It wasn't long ago when the Hornets were bottom feeders. To put it plainly: they were a complete train wreck. Admittedly, things have gotten much better since the Bobcat days. They acquired Dwight Howard for a bag of chips, signed Malik Monk to a rookie deal, and have seen stars like Nicolas Batum and Kemba Walker flash some highlight reel plays on the court. But is all that good enough to challenge the Eastern Conference's elite? In two words: Hell no. What exactly is their identity? Who's their leader, who's their fighter? The Hornets have an All-Star in Kemba Walker, but it's already been proven that he can't lead a team on his own. The Hornets lack an identity and honestly look like they'd sign just about anyone who wants to play there. While the Hornets are no longer bad, they've got quite a ways to go if they want to be truly good. They may quickly find out that being stuck in the middle isn't as comfortable as they probably thought it would be.
One huge question asked over this year's All-Star break was why Damian Lillard wasn't selected to a team. Sure, the West is loaded. And sure, his team wasn't a contender. But could part of the answer lie in the fact that nobody really cares about the Trailblazers? Let's be honest here, Portland isn't exactly a big market, and the Trailblazers aren't exactly a historically great team. The organization has been at least in the playoff hunt for a number of years now, but they've just never been able to stand in the spotlight. They've been okay, but have absolutely nothing to show for it. It's like the Blazers are allergic to attention. They've failed to sign a true superstar during Free Agency, they haven't shown signs of mixings up, and they've yet to pull the team over the hump. As loud and proud as Damian Lillard can be, he plays for a team that is anything but.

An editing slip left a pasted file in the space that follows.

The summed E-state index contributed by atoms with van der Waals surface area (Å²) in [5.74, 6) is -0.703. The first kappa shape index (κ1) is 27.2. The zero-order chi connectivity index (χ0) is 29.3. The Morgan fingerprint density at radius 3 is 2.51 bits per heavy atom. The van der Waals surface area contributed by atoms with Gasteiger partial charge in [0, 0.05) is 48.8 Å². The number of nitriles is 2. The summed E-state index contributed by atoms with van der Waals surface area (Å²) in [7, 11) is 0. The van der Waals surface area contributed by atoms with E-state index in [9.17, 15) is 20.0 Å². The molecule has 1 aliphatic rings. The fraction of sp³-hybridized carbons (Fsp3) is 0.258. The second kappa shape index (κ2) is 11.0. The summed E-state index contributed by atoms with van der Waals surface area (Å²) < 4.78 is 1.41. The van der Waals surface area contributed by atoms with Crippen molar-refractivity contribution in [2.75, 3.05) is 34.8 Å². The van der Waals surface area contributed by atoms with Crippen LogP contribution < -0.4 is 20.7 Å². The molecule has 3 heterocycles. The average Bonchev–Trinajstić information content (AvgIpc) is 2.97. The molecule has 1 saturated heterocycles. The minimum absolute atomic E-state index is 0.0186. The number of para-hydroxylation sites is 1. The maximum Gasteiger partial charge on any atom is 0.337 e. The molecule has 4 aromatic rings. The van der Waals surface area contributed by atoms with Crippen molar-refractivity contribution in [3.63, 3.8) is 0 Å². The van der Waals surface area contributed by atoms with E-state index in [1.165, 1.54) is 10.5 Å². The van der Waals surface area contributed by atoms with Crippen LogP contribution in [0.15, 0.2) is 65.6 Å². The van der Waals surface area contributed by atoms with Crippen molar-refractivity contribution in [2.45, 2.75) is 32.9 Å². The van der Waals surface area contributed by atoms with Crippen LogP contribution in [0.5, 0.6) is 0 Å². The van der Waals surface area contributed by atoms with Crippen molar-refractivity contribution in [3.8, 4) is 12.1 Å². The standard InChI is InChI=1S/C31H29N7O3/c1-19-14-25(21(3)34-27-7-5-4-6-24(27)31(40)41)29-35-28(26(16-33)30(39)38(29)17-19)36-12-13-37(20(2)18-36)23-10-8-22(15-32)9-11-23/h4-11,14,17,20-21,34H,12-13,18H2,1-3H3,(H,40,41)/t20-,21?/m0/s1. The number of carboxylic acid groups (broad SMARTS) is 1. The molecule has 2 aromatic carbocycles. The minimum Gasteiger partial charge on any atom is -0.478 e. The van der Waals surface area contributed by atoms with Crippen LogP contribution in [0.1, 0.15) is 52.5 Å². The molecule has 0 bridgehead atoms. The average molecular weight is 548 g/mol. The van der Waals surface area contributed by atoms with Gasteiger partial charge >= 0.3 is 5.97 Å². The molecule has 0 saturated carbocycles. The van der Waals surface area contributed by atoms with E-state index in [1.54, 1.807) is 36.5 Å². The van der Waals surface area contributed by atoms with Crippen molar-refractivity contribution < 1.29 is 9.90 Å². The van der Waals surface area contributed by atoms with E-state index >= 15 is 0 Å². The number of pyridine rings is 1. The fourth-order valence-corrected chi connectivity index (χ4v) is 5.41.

It's been a while since the old "Bad Boy" days. The success and personality of that team granted them the attention and swagger that made them the Center of the basketball world. Those days, unfortunately for them, are long gone now. What's left is nothing but one star Center and a bunch of pieces around him that either doesn't fit or aren't good enough to make a serious difference. With Reggie Jackson and Andre Drummond at the helm, this team is actually kind of fun to watch. The fans are roaring, the energy is electric, and the passion for the game is there. That, however, doesn't make them relevant. For years, they've been desperately trying to claw themselves into the East's elite. And for years, they've failed in that very thing. The only thing they can hope for now is that Andre Drummond's presence will one day be enough to attract the eyes of another star Free Agent. But until that miracle happens, the Pistons will be right where they've been since 2005: that terrible No Man's Land.